Appalachian Trail Histories

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The Cosby Knob Shelter is in the Great Smoky Mountains National Park and is the next to last shelter northbound in the Park. It is maintained by the Smoky Mountains Hiking Club.

Collection: Trail Shelters
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A group of hikers at Indian Gap at the end of a three-day hike, September 5, 1938. Indian Gap is the main north/south gap through the Great Smoky Mountains.

Collection: Hikers
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Albert Gordon "Dutch" Roth, Carlos Campbell, Guy Frizzell, Myron Avery (with measuring wheel), and Oliver Crowder on hike from Newfound Gap to Deals Gap. May 29-31, 1931.

Collection: Hikers
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Members of the Smoky Mountains Hiking Club enjoying the big chestnut tree stop, March 5, 1932. Before the Chestnut Blight wiped out almost all American Chestnut trees in the Eastern United States, trees of this size were not uncommon along the Appalachian Trail.

Chestnut Roth.jpeg

The Silers Bald Shelter, April 27, 1941. A master list of AT shelters published in the July 1939 edition of theĀ Appalachian Trailway News describes this shelter as "authorized: plans or work being proceeded with." Thus, it was built between the summer of 1939 and the spring of 1941 when this image was taken by Albert Roth. Silers Bald Shelter is located on the North Carolina side of the Trail in the Great Smoky Mountains National Park, just south of Clingman's Dome, and is maintained by the Smoky Mountains Hiking Club.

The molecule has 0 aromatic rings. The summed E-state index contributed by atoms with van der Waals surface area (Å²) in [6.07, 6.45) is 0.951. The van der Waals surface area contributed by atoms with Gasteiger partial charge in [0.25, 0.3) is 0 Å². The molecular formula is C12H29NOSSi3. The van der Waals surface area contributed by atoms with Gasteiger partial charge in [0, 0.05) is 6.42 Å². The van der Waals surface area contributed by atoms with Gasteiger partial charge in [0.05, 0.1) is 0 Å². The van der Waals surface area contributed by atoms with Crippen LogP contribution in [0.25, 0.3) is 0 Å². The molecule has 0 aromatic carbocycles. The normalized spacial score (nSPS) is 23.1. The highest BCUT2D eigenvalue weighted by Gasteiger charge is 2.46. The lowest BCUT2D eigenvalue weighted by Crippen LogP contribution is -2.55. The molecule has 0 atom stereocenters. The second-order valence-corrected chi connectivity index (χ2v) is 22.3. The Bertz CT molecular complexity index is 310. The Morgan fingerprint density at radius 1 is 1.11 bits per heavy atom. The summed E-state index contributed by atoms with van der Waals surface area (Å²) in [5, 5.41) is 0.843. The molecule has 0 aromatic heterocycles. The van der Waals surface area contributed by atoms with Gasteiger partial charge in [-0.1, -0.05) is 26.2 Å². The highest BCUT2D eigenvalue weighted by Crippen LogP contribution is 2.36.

Collection: Trail Shelters
Silers Bald Shelter.jpg

Photograph of the Appalachian Trial between Thunderhead Mountain and Derrick Knob in the Great Smoky Mountains National Park. The photographer was Commodore (Cliff) Clifton Dunn and the photograph was taken in 1965.

Collection: Trail Clubs
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This quaintly named point on the Appalachian Trail -- four miles northeast of Newfound Gap -- is the destination of many hiking trips in the Great Smokies. This jagged point is no more rugged than other near-by peaks along the Sawtooth section of the Great Smokies. Its extreme ruggedness, however, was exposed to view when that spot was swept by fire in 1925.

Collection: Iconic Locations
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Spence Field Trail Shelter; Appalachian Trail, North Carolina. Date unknown. Image taken by National Park Service, "Showing condition some people leave things in."

Collection: Trail Shelters
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A group of day hikers at an Appalachian Trail shelter in the Great Smoky Mountains National Park (1959).

Collection: Hikers
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A small group of volunteer trail maintainers on the Appalachian Trail in the Great Smoky Mountains National Park, May 19, 1947. The Appalachian Trail is unique among America's long distance hiking trails in that it is maintained almost exclusively by groups of volunteers from the many trail clubs that take care of the Trail along its more than 2,000 mile course.

Collection: Trail Clubs
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Marking the Appalachian Trail in the Great Smoky Mountains National Park. Albert Roth is adding one of the original AT blaze signs to the trail route just south of Clingman's Dome.

Collection: Builders
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